danger of infecting the ship with yellow fever, typhus, cholera, or smallpox; and if the captain should object to my being fed in that way on the ground that the ship's dishes might be contaminated by my feverish touch, I was fully prepared to put my pride in my

'Copyright, 1898, by The Outlook Company.

pocket and meekly receive my rations in an old tomato-can or a paper bag tied to the end of a string. With all due respect for Red Cross soup, and the most implicit confidence in Red Cross soup-kitchens, I inclined to the belief that I should fare better if I got my nourishment from the State of Texaseven at the end of a string-than if I went to the Cuban soup-kitchen and claimed food as a reconcentrado, a refugee, or a repentant prodigal son. In the greasy, weather-stained suit of brown canvas and mud-bespattered pith helmet that I had worn at the front, I might play any one of these rôles with success, and my forlorn and disreputable appearance would doubtless secure for me at least two tin-cupfuls of soup; but what I longed for most was coffee, and that beverage was not to be had in the Cuban soup-kitchen. I resolved, therefore, to go to the pier, affirm with uplifted hand that I was not suffering from yellow fever, typhus fever, remittent fever, malarial fever, pernicious fever, cholera, or smallpox, and beg somebody to lower to me over the ship's side a cup of coffee in an old tomato-can and a mutton chop at the end of a fishing-line. I was ready to promise that I would immediately fumigate the fishing line and throw the empty tomato-can into the bay, so that the State of Texas should not run the slightest risk of becoming infected with the diseases that I didn't have.

About half-past one, when I thought Miss Barton and her staff would have finished their luncheon, I walked down Gallo Street to the pier where the steamer was discharging her cargo, hailed a sailor on deck, and asked him if he would please tell Mrs. Porter (wife of the Hon. J. Addison Porter, secretary to the President) that a Cuban refugee in distress would like to speak to her at the ship's side. In two or three minutes Mrs. Porter's surprised but sympathetic face appeared over the steamer's rail twenty-five or thirty feet above my head. Raising my voice so as to make it audible above the shouting of the stevedores, the snorting of. the donkey-engine, and the rattle of the hoisting tackle, I told her that I had not been able to find anything to eat in the city, and asked her if she would not please get my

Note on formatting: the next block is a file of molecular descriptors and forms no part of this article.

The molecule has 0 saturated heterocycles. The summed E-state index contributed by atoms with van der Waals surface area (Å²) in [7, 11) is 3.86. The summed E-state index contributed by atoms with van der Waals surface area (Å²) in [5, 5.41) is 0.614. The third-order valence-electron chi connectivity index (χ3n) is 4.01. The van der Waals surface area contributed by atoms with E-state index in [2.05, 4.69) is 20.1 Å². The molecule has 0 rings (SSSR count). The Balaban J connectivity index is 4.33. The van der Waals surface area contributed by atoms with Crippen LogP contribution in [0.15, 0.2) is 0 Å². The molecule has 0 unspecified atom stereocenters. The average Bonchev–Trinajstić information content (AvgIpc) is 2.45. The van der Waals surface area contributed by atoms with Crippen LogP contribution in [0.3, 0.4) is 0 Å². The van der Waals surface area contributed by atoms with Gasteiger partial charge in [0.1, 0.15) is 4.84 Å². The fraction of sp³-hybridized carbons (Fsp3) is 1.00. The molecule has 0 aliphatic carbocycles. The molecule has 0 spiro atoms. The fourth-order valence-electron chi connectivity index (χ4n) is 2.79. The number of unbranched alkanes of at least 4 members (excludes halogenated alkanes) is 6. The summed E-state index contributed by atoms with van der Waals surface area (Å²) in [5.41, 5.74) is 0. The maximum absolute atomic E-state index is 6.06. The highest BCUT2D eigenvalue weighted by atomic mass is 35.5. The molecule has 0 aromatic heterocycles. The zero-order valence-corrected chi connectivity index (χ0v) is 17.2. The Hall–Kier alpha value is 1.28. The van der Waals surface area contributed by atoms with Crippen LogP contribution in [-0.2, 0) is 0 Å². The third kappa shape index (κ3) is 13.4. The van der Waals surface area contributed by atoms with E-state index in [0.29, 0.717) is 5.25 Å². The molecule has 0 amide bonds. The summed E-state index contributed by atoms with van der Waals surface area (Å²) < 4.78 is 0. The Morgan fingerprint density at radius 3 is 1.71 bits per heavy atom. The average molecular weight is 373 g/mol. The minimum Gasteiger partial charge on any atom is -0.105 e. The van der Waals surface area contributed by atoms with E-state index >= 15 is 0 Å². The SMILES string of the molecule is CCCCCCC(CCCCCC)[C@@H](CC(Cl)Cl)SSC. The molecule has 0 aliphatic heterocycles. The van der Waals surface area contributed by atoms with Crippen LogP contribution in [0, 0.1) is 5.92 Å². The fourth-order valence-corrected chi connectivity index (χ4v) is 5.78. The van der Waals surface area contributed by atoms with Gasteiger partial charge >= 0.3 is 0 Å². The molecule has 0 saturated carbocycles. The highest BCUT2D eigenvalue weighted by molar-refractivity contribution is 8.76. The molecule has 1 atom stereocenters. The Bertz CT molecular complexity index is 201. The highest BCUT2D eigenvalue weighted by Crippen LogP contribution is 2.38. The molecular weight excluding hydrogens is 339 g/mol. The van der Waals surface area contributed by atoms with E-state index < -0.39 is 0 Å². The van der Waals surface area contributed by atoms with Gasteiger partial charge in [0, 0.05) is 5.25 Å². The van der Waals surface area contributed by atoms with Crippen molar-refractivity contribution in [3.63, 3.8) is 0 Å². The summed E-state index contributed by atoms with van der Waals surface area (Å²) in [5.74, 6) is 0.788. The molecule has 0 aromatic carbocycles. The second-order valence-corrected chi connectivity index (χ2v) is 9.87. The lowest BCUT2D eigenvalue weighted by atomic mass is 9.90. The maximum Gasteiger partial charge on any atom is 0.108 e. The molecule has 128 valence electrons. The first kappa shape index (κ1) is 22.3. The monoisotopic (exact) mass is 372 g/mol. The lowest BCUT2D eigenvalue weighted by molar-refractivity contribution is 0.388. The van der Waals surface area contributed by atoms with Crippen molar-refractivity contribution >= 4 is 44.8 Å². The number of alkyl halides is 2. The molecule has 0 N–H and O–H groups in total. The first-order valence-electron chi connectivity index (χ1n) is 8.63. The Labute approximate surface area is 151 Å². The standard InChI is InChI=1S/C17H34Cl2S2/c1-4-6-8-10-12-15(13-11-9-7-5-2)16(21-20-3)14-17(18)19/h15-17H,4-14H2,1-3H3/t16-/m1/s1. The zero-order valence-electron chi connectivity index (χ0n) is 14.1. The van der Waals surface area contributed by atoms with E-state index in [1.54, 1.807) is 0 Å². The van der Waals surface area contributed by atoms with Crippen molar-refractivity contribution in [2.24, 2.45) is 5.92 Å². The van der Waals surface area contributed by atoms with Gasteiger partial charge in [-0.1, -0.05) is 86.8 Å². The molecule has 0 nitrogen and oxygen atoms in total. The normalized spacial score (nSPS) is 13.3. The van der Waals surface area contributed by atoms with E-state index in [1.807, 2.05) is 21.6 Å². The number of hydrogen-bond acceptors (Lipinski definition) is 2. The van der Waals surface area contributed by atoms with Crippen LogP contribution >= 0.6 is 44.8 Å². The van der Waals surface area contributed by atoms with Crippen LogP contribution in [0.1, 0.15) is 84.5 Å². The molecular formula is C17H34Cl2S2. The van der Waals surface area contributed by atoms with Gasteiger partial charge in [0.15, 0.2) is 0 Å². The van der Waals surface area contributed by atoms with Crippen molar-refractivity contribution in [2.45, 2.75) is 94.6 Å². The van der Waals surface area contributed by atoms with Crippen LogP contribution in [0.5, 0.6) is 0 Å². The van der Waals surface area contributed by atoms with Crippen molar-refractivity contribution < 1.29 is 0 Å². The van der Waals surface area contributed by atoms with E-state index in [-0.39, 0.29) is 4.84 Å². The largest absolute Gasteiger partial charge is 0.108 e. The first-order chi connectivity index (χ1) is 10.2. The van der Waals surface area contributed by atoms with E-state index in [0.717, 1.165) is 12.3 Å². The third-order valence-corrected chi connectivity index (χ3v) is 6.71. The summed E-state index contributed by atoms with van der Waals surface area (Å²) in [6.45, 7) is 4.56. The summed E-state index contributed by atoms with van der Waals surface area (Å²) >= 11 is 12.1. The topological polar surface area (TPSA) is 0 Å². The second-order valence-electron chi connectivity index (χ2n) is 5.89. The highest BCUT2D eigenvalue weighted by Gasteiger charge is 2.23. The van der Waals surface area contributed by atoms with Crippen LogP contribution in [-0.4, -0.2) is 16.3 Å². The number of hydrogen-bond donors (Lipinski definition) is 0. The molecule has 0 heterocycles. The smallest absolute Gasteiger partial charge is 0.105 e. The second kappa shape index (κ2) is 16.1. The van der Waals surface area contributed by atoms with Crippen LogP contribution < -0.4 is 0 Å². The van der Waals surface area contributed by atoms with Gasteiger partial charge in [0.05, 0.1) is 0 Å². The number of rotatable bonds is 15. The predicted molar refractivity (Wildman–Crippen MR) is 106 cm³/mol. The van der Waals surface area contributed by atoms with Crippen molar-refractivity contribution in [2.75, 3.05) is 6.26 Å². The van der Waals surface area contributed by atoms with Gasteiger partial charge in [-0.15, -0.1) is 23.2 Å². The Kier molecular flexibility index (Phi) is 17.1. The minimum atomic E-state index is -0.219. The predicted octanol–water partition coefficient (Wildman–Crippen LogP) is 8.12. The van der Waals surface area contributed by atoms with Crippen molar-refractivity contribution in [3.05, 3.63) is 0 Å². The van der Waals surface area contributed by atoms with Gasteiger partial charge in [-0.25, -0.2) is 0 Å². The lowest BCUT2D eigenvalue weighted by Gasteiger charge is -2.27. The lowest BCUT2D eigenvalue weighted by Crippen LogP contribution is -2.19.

table-steward "Tommy" to lower to me over the ship's side a few slices of bread and butter and a cup of coffee. A half-shocked and half-indignant expression came into her face as she mentally grasped the situation, and replied with emphasis, "Certainly! just wait a minute." She rushed back into the cabin to call "Tommy," while I sat down on a bag of beans with the comforting assurance that if I did not get something to eat that afternoon there would be a fracas on the State of Texas. Mrs. Porter evidently regarded it as an extraordinary state of affairs which forced the Vice-President of the Red Cross to go hungry in a starving city because a ship flying the Red Cross flag refused to allow him on board.

In five minutes more "Tommy" appeared in the starboard gangway of the main deck, and lowered down to me on a tray a most appetizing lunch of bread and butter, cold meats, fried potatoes, preserved peaches, ice-water, and coffee. I resumed my seat on the bag of beans, holding the tray on my knees, and gave myself up to the enjoyment of the first meal I had had in Santiago, and the best one, it seemed to me, that ever gladdened the heart of a hungry human being in any city. The temperature in the fierce sunshine which beat down on my back was at least 130 degrees Fahrenheit; the cold meats were immediately warmed up; the butter turned to a yellowish fluid which could have been applied to bread only with a paint brush, and perspiration ran off my nose into my coffee-cup as I drank; but the coffee and the fried potatoes kept hot without the aid of artificial appliances, and I emptied the glass of ice-water in two or three thirsty gulps before it had time to come to a boil. Mrs. Porter watched me with sympathetic interest, as if she were enjoying my lunch even more than she had enjoyed her own, and when I had finished she said, "It is absurd that you should have to take your meals on that hot, dirty pier; but if you'll come down every day and call for me, I'll see that you get enough to eat, even if they don't allow you on board."

All the rest of that week I slept in the Anglo-American Club and took my meals on the pier of the Juragua Iron Company, Mrs. Porter keeping me abundantly supplied with food, while I tried to make my society an equivalent for my board by furnishing her, three times a day, with the news of the city. Getting my meals in a basket or on a tray

over the ship's side and eating them alone on the pier was rather humiliating at first, and made me feel, for a day or two, like a homeless tramp subsisting on charity; but when General Wood, the military governor of the city, and Dr. Van DeWater, chaplain of the Seventy-first New York, came down to the State of Texas one afternoon to see Mrs. Porter and were not allowed to go on board, even for a drink of water, my self-respect was measurably restored. Dr. Van De Water had walked into the city from the camp of his regiment, a distance of two or three miles, in the fierce tropical sunshine, and was evidently suffering acutely from fatigue and thirst; but the State of Texas, where, under the Red Cross flag, he naturally expected to find rest and refreshment, was barred against him, and he had to get his drink of water as I got my daily bread, over the ship's side. The quarantine of the steamer against the shore would perhaps have been a little more consistent, as well as more effective, if the officers who superintended the unloading and storing of the cargo had not been permitted to visit every day the lowest and dirtiest part of the city and then return to the steamer to eat and sleep, and if the crew had not been allowed to roam about the streets in search of adventures at night; but I suppose it was found impracticable to enforce the quarantine against everybody, and the most serious and threatening source of infection was removed, of course, when General Wood, Dr. Van De Water, and the correspondent of The Outlook were rigidly excluded from the ship.